Tolulope Oginni (Photo Credit: UPEISU)
With COVID-19 ongoing, Tolulope Oginni is expecting the unexpected during her short tenure as the UPEI Student Union president.
“My mind is prepared towards thinking it wouldn’t be a smooth year ahead,” Oginni said.
The 3rd year Business Administration major is from Nigeria. She worked as the policy and research coordinator for the UPEISU this summer.
It was during that time she developed an admiration for the UPEISU team, she said.
“I saw how they were able to tackle a lot of things in this COVID year [such as] advocate for funding, and for students to come back to the Island.”
Oginni assumed the position of SU president following the resignation of her predecessor, Brian Affouan.
She said she has spoken with Affouan, and her goal is continuity of his work.
“[During the summer] I listened to what they [the SU] were looking to do throughout the academic year and I’m looking to continue that.”
One of her priorities would be enhancing the mental health services offered by the UPEISU.
She said the services have been more crucial than ever this year.
“We really have a good mental health system so far, but I’m willing to provide more resources.”
A recent survey of 1,131 UPEI students showed that 63 percent of them have struggled with mental health issues this term. Only 13.7 percent reported they have used the school’s mental health services.
Oginni said she also seeks to promote engagement from international students.
“We don’t really see a lot of engagement from the international community [at UPEI], compared to domestic students.”
However, she said she is impressed with the high level of engagement from international students this year and believes more should look to pursue student positions.
“Being a student, you aren’t restricted to be engaged based on your ethnicity or race.”
As for the term ahead, Oginni said she is well aware of the situation she is coming into.
“It’s a surprising year. We don’t know what to expect whenever,” she said.
“I’m quite aware that this position isn’t going to be as it was other years. Things aren’t going to be as rosy.”
Regardless of the challenges, maximum effort from the president is needed more than ever this year, she said.
“I don’t think in any year people have shouted more about making their needs granted, than this year,” Oginni said.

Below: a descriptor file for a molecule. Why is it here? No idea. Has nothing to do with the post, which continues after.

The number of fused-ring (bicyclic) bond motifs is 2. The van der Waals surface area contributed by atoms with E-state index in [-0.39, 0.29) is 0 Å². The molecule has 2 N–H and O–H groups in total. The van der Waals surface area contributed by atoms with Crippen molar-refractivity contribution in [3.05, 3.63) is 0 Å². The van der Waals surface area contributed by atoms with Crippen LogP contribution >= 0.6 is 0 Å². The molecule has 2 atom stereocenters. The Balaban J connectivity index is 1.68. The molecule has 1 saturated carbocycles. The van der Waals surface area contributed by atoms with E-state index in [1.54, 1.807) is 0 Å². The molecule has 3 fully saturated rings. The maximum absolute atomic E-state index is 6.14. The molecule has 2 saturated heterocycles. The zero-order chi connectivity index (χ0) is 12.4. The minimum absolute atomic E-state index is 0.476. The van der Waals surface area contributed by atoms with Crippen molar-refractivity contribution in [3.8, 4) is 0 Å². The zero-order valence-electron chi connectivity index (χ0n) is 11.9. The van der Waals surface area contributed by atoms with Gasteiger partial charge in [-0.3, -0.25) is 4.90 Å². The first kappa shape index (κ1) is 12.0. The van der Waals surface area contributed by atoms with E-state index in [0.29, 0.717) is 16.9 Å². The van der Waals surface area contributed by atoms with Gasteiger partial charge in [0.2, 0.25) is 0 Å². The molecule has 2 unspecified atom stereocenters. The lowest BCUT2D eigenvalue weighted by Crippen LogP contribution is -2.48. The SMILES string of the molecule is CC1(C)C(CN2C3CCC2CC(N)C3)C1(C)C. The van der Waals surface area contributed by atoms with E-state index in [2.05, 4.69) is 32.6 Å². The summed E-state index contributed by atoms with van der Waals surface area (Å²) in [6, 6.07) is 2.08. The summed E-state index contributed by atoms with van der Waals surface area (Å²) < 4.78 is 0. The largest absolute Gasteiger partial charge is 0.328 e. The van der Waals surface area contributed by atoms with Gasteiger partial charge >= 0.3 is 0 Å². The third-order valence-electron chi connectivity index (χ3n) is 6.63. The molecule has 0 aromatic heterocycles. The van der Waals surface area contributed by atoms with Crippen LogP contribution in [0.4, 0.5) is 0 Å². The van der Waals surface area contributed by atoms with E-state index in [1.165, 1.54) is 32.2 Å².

“A 100 percent effort is really required this year.”
Oginni’s predecessor and former president, Brian Affoun, agrees with her.
Affoun believes that the SU’s leadership requires nothing but a 100 percent effort.
When he felt he may not be able to offer that, he stepped down.
He said making the decision to do so was hard, but it was best for everyone.
“It [being president] was becoming very difficult to manage,” he said.
“I’d like to think it was the best decision, especially as COVID-19 put us to it.”
Affoun said his obligations as the SU president interfered with his schooling in ways he didn’t foresee.
Nevertheless, he enjoyed his short tenure as the SU president, he said.
“I loved the position itself, I don’t regret a single part of being president.”
Affoun said he’s willing to help Oginni adjust to her new role.
“It’s a hard position, but I’ll be here to support if possible.”
Having good time management skills is a necessity, he said.
“Being able to manage your time becomes a quintessential skill one must have while at this position.”
His best advice for her is to not be afraid to ask the SU team and staff for help when necessary, he said.
“Every single one of them is an incredible resource and wealth of knowledge.”
As for Oginni, she said she is honoured and thankful to the students for electing her.
“The students trusting me to advocate for them is a huge trust. It’s something I am grateful for.”
Affouan resigned from the UPEISU presidency on Oct. 25, and a by-election for the position was held from Nov. 17-18.
Oginni was sworn in during the UPEI SU’s last council meeting on Nov. 22.